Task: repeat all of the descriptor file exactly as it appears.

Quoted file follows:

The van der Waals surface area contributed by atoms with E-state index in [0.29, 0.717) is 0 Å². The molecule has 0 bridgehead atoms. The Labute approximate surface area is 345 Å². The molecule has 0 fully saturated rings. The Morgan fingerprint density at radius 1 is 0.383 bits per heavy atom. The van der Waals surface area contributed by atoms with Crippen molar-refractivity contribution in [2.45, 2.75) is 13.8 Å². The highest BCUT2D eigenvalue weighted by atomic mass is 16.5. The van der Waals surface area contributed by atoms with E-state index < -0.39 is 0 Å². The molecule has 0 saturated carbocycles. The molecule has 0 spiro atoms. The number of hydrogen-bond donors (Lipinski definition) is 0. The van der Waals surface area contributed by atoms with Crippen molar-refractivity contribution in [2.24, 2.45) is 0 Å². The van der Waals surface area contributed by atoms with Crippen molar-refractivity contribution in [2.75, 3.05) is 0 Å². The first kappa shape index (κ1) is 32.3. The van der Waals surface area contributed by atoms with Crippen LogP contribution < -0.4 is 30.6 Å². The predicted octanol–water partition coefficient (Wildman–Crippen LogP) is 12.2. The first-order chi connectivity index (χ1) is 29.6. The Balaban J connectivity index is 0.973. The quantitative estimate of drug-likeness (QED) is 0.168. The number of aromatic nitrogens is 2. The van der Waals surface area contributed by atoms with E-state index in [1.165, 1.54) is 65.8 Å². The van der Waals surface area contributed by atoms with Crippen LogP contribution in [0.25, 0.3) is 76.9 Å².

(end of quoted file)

The van der Waals surface area contributed by atoms with E-state index in [0.29, 0.717) is 0 Å². The molecule has 0 bridgehead atoms. The Labute approximate surface area is 345 Å². The molecule has 0 fully saturated rings. The Morgan fingerprint density at radius 1 is 0.383 bits per heavy atom. The van der Waals surface area contributed by atoms with Crippen molar-refractivity contribution in [2.45, 2.75) is 13.8 Å². The highest BCUT2D eigenvalue weighted by atomic mass is 16.5. The van der Waals surface area contributed by atoms with E-state index < -0.39 is 0 Å². The molecule has 0 saturated carbocycles. The molecule has 0 spiro atoms. The number of hydrogen-bond donors (Lipinski definition) is 0. The van der Waals surface area contributed by atoms with Crippen molar-refractivity contribution in [2.24, 2.45) is 0 Å². The van der Waals surface area contributed by atoms with Crippen molar-refractivity contribution in [2.75, 3.05) is 0 Å². The first kappa shape index (κ1) is 32.3. The van der Waals surface area contributed by atoms with Crippen LogP contribution < -0.4 is 30.6 Å². The predicted octanol–water partition coefficient (Wildman–Crippen LogP) is 12.2. The first-order chi connectivity index (χ1) is 29.6. The Balaban J connectivity index is 0.973. The quantitative estimate of drug-likeness (QED) is 0.168. The number of aromatic nitrogens is 2. The van der Waals surface area contributed by atoms with E-state index in [1.165, 1.54) is 65.8 Å². The van der Waals surface area contributed by atoms with Crippen LogP contribution in [0.25, 0.3) is 76.9 Å².